The Etiquette of Email Communication
Email is an important form of communication in the workplace. Companies do have policies on email, though mainly to protect the assets of the company. I’ve rarely seen in an employee’s handbooks etiquette for creating emails.
Email is one dimensional…you can’t see the other person and they can’t see you. What does this mean? It means that whatever you write, the other person will put in their own meaning. This is true even on the phone, yet this form allows the receiver to hear the tone in your voice and to ask additional questions to clarify. In person, they can also see your eyes and how you position your body. This information provides the receiver with additional information.
When you create an email, always remember that the other person will read from their perspective. When you create emails, you have limited focus and don’t see the other person. If you are frustrated with them and you send an email, you will probably insert your frustration in your words. They will stew over your words and maybe respond, though could hold onto their negative feelings for another time and you won’t know it.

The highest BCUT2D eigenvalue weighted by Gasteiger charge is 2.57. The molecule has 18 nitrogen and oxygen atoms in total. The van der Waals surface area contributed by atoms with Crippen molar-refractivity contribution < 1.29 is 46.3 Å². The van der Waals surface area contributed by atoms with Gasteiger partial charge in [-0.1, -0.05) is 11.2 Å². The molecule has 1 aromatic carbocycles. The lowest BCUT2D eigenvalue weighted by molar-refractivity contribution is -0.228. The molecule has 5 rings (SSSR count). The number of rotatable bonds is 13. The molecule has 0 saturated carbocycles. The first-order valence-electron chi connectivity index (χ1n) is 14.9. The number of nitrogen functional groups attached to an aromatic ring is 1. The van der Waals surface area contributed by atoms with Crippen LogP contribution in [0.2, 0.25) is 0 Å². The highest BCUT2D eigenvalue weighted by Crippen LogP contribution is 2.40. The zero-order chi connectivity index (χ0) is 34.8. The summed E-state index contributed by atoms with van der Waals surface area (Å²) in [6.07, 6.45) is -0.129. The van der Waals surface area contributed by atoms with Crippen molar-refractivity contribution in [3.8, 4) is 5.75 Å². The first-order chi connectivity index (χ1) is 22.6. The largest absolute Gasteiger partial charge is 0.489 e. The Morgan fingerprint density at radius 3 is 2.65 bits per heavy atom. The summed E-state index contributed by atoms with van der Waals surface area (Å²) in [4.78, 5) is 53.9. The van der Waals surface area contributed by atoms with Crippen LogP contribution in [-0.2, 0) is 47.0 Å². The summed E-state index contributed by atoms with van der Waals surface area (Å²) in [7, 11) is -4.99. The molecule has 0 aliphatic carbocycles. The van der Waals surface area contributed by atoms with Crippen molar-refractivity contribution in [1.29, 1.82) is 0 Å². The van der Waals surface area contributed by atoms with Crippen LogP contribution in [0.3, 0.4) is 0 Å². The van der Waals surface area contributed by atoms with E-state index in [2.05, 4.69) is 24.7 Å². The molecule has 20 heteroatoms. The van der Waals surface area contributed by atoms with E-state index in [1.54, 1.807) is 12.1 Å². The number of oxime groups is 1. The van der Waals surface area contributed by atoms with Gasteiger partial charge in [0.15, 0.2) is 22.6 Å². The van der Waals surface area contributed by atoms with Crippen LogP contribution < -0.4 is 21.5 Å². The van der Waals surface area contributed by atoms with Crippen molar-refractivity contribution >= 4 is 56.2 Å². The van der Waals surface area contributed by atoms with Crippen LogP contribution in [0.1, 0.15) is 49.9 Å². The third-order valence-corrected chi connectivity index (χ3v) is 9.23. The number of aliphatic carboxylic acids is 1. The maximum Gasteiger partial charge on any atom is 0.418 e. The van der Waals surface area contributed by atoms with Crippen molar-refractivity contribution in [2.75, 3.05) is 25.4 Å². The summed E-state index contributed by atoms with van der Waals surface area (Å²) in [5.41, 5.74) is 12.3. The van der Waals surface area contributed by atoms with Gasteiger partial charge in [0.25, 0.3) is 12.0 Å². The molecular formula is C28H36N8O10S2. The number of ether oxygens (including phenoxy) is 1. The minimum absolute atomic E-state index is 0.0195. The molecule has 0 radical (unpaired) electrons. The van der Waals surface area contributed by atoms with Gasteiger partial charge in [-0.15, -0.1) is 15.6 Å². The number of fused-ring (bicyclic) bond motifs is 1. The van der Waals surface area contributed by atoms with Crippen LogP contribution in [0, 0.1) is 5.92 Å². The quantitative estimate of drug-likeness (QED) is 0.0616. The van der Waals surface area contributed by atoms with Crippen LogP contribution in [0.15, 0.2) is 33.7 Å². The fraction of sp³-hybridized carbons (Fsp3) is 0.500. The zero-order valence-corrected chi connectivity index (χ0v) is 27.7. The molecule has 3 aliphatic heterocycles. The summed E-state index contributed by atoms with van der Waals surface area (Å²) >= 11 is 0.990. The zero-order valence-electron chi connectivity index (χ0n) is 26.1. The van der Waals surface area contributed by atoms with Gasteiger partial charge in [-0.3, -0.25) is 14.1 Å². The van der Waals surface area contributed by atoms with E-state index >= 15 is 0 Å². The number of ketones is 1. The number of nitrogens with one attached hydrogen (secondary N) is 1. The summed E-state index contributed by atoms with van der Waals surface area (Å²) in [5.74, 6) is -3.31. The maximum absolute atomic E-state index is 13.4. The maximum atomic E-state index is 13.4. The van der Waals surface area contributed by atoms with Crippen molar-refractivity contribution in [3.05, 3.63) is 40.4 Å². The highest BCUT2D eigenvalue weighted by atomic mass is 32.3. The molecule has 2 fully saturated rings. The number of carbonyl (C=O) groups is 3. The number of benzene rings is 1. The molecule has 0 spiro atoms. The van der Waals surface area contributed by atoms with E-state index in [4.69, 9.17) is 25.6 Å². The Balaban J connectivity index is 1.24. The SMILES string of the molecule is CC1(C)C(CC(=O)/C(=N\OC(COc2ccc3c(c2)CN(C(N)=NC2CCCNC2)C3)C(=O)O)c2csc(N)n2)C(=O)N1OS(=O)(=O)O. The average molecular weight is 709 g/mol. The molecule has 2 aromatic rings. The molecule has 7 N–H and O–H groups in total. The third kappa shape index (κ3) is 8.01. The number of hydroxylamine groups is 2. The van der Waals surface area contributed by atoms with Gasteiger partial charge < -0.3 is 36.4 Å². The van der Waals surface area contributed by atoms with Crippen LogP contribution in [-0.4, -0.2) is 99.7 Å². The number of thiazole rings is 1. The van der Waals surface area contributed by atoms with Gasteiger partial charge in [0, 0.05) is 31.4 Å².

Maybe it isn’t frustration, but rather you are in a joking mood and tease the person. This will most likely be misinterpreted so don’t do it. Even with close associates or friends, don’t be casual with your emails because you never know how it will be read.
Email is not the right form of communication for dealing with conflicting emotions…get out of your seat and go see the person.
- Write the email in Word and put in all your frustrations, jokes and information before reviewing and editing.
- Then step back and review the email with the other person’s perspective. How could they potentially respond to the content? Is there anything in the content that they may misunderstand from your perspective?
- If you have something difficult to say to someone, don’t use email. Call them or even better have a face-to-face meeting to explain your point of view.
For additional tips on email etiquette, read “12 Tips for Better E-mail Etiquette” by Laura Stack on Office.Microsoft.com
Don’t you wish that every person who received a new e-mail account had to agree to follow certain rules to use it? There are certain professional standards expected for e-mail use. Here are some things to keep in mind regarding professional e-mail conduct:
What embarrassing, misunderstood or “wish I never sent” emails have you dealt with? These experiences are great lessons for each of us and when we share it with others, we pass on the lesson. So add your comments.
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